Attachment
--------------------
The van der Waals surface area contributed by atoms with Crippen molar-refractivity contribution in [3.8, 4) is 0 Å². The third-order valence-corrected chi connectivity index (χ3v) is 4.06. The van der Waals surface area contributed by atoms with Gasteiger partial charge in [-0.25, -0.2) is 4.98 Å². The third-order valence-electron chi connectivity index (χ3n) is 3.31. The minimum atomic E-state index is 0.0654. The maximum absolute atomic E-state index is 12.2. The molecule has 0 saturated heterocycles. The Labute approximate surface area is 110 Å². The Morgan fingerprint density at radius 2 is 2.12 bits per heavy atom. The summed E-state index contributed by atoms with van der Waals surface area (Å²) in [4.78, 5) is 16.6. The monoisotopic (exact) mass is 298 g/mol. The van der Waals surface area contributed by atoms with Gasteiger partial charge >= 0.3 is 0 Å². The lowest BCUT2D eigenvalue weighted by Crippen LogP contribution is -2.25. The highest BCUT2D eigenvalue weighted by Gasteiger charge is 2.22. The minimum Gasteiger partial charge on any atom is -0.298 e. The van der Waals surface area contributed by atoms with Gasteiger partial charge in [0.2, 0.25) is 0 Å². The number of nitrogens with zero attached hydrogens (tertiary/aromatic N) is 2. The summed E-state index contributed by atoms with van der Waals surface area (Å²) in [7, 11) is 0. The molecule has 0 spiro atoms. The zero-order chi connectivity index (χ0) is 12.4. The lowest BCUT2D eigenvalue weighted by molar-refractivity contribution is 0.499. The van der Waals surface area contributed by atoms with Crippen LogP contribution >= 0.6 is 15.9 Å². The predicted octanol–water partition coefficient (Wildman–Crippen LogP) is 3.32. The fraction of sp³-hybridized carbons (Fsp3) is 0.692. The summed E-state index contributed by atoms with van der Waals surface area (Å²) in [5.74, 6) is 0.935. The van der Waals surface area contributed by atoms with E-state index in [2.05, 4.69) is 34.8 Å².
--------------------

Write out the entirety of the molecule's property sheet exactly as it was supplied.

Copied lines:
The van der Waals surface area contributed by atoms with Crippen molar-refractivity contribution in [3.8, 4) is 0 Å². The third-order valence-corrected chi connectivity index (χ3v) is 4.06. The van der Waals surface area contributed by atoms with Gasteiger partial charge in [-0.25, -0.2) is 4.98 Å². The third-order valence-electron chi connectivity index (χ3n) is 3.31. The minimum atomic E-state index is 0.0654. The maximum absolute atomic E-state index is 12.2. The molecule has 0 saturated heterocycles. The Labute approximate surface area is 110 Å². The Morgan fingerprint density at radius 2 is 2.12 bits per heavy atom. The summed E-state index contributed by atoms with van der Waals surface area (Å²) in [4.78, 5) is 16.6. The monoisotopic (exact) mass is 298 g/mol. The van der Waals surface area contributed by atoms with Gasteiger partial charge >= 0.3 is 0 Å². The lowest BCUT2D eigenvalue weighted by Crippen LogP contribution is -2.25. The highest BCUT2D eigenvalue weighted by Gasteiger charge is 2.22. The minimum Gasteiger partial charge on any atom is -0.298 e. The van der Waals surface area contributed by atoms with Gasteiger partial charge in [0.2, 0.25) is 0 Å². The number of nitrogens with zero attached hydrogens (tertiary/aromatic N) is 2. The summed E-state index contributed by atoms with van der Waals surface area (Å²) in [7, 11) is 0. The molecule has 0 spiro atoms. The zero-order chi connectivity index (χ0) is 12.4. The lowest BCUT2D eigenvalue weighted by molar-refractivity contribution is 0.499. The van der Waals surface area contributed by atoms with Crippen LogP contribution >= 0.6 is 15.9 Å². The predicted octanol–water partition coefficient (Wildman–Crippen LogP) is 3.32. The fraction of sp³-hybridized carbons (Fsp3) is 0.692. The summed E-state index contributed by atoms with van der Waals surface area (Å²) in [5.74, 6) is 0.935. The van der Waals surface area contributed by atoms with E-state index in [2.05, 4.69) is 34.8 Å².